Sleeping Disorders

A sleep disorder is a medical ailment of the sleep habits of an individual. Some sleep disorders are severe enough to impact normal mental, physical, emotional and social functioning. Actigraphy and Polysomnography are tests normally requested for some sleep disorders. Sleep disorders are classified into parasomnias, dyssomnias, circadian rhythm sleep ailments which involve the timing of sleep, and other issues including ones triggered by psyological or medical conditions and sleeping illness. Common sleep disorders include breathing disorders, movement disorders, insomnias, hypersomnolence, disorders of arousal, circadian rhythm disorders.

Signs and symptoms can vary based on the severity and nature of sleeping disorder. They can also vary when sleep problems are a consequence of another condition. However, common symptoms of sleep conditions include: difficulty falling asleep, daytime stress, strong desire to take naps during daytime, anxiety or irritability, depression and lack of concentration. There are many problems, diseases, and disorders that can cause sleep disruptions. In some cases, sleep disorders grow due to an underlying health issue. Allergies and upper respiratory illness will make it difficult to breathe at night. The failure to breathe through your noses may also cause sleeping problems.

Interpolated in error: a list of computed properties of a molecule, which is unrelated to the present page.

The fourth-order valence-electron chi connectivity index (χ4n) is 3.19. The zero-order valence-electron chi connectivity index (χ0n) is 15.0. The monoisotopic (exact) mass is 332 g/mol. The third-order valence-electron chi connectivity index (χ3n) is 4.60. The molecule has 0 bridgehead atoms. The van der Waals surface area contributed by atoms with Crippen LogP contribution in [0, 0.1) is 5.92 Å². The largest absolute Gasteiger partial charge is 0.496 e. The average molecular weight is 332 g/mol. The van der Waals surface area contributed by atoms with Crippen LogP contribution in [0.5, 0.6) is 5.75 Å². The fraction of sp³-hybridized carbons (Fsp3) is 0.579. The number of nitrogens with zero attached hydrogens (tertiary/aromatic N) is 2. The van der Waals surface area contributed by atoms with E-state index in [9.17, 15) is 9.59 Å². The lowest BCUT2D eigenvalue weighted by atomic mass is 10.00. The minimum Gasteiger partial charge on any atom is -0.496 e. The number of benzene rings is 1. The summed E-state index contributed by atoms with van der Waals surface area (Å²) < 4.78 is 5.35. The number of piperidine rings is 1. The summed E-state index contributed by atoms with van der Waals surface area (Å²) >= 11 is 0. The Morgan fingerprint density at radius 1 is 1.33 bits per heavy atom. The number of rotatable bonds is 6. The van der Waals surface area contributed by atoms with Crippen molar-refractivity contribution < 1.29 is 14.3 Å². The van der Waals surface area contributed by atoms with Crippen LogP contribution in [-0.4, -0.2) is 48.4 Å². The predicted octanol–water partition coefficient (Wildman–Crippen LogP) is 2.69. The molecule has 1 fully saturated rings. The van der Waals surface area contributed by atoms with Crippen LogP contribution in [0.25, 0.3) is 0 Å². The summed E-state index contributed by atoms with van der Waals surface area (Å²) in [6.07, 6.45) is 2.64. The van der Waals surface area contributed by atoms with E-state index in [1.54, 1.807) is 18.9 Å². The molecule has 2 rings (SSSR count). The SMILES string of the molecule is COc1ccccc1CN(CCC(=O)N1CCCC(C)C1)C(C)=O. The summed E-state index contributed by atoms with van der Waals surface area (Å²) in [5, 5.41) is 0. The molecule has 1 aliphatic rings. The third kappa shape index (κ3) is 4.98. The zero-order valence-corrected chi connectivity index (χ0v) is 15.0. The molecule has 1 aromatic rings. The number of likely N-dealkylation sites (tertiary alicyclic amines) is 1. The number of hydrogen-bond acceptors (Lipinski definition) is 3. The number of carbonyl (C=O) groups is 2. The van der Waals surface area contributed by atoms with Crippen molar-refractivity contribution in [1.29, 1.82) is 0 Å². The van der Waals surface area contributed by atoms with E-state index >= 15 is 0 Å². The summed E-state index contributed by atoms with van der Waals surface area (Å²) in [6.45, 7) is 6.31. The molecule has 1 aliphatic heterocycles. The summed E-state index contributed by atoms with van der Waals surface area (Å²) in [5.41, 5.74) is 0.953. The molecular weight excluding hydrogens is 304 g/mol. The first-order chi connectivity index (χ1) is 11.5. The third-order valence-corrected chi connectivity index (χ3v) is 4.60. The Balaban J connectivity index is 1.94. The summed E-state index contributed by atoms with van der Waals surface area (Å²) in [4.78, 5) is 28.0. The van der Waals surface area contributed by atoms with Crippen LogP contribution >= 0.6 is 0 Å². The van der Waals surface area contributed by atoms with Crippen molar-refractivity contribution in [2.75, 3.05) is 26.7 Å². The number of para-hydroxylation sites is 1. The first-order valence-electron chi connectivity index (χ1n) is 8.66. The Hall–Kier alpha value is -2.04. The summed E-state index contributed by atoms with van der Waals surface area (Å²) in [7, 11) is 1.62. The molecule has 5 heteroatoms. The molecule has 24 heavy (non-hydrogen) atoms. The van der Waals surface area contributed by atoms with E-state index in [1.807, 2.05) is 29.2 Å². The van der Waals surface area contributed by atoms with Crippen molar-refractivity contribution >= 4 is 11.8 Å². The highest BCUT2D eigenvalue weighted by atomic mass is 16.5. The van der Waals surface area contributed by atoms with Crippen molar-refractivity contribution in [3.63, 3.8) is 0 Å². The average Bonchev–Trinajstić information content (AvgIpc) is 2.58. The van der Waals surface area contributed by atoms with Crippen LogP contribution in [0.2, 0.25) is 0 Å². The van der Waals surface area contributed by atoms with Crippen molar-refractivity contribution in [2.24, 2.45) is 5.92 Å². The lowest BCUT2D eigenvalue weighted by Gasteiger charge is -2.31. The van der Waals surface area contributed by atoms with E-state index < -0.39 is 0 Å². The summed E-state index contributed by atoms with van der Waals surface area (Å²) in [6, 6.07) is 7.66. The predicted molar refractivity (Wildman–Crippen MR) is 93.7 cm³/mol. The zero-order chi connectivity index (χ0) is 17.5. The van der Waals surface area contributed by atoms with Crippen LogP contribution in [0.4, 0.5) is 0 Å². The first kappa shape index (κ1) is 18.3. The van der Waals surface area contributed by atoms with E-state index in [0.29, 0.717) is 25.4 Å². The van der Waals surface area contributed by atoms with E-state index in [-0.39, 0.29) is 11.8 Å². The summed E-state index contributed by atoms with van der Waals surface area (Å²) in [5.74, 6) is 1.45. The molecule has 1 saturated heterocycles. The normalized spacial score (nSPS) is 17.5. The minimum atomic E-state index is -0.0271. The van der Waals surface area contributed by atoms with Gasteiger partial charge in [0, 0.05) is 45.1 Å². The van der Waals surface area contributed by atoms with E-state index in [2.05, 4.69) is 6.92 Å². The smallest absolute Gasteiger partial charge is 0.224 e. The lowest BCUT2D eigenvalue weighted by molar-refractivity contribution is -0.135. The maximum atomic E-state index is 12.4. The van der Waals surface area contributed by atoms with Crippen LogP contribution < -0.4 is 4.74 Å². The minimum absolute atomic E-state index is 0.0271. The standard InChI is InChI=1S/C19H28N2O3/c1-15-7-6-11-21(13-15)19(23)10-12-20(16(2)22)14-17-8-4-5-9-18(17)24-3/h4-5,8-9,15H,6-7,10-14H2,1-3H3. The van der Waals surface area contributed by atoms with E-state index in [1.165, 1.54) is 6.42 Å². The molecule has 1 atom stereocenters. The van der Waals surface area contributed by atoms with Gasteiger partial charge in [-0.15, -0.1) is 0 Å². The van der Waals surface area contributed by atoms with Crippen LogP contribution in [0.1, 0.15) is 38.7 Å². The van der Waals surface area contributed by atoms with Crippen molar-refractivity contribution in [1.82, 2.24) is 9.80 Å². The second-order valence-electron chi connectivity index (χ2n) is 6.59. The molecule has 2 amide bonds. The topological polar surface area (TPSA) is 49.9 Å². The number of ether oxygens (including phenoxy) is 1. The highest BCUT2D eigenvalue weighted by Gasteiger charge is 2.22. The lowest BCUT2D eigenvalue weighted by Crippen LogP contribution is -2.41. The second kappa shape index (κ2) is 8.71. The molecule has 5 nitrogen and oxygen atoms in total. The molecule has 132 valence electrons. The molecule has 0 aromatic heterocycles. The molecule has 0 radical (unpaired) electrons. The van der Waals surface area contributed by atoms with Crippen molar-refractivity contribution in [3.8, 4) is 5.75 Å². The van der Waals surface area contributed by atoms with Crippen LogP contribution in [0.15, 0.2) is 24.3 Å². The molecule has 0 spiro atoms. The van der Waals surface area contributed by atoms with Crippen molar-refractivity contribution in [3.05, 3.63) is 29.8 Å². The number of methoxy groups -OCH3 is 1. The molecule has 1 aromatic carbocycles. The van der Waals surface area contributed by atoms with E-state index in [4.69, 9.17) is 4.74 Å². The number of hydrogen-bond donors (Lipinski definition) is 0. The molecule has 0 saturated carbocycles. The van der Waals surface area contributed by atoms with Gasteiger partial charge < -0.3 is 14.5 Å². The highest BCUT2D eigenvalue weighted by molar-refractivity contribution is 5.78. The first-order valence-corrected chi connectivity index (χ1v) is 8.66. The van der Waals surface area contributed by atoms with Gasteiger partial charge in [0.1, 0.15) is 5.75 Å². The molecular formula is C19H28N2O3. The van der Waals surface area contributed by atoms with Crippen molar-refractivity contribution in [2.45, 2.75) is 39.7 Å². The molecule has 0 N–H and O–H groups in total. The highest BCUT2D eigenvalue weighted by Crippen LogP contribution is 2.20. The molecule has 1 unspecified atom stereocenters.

To diagnose sleep ailments, your physician will first carry out a physical test and gather information regarding your signs and symptoms and medical record. They will also order different tests, such as: polysomnography, (a sleep analyze that evaluates air levels, body movement, and brain waves to figure out how they disturb sleep), electroencephalogram (a test that evaluates electrical action in the brain and identifies any potential issues related to this activity) and genetic blood tests (a blood test widely used to diagnose narcolepsy as well as other main health problems that may be causing sleep disorders). These tests are essential in choosing the right treatment for sleep disorders.

Treatment for sleep problems can vary based on the type and source. However, it usually includes a mixture of lifestyle changes and medical treatments. Medical treatment for sleep disorders may include any of the following; melatonin supplements, sleeping pills, allergy medications, a breathing device or surgical treatment (usually for sleep apnea). Lifestyle changes can greatly improve your level of sleep, particularly when they are done with medical treatments. Decreasing anxiety and stress can be achieved by exercising, meditating, creating and sticking with a regular sleeping routine. Having a well-balanced, healthy diet can also assist in improving your sleep quality.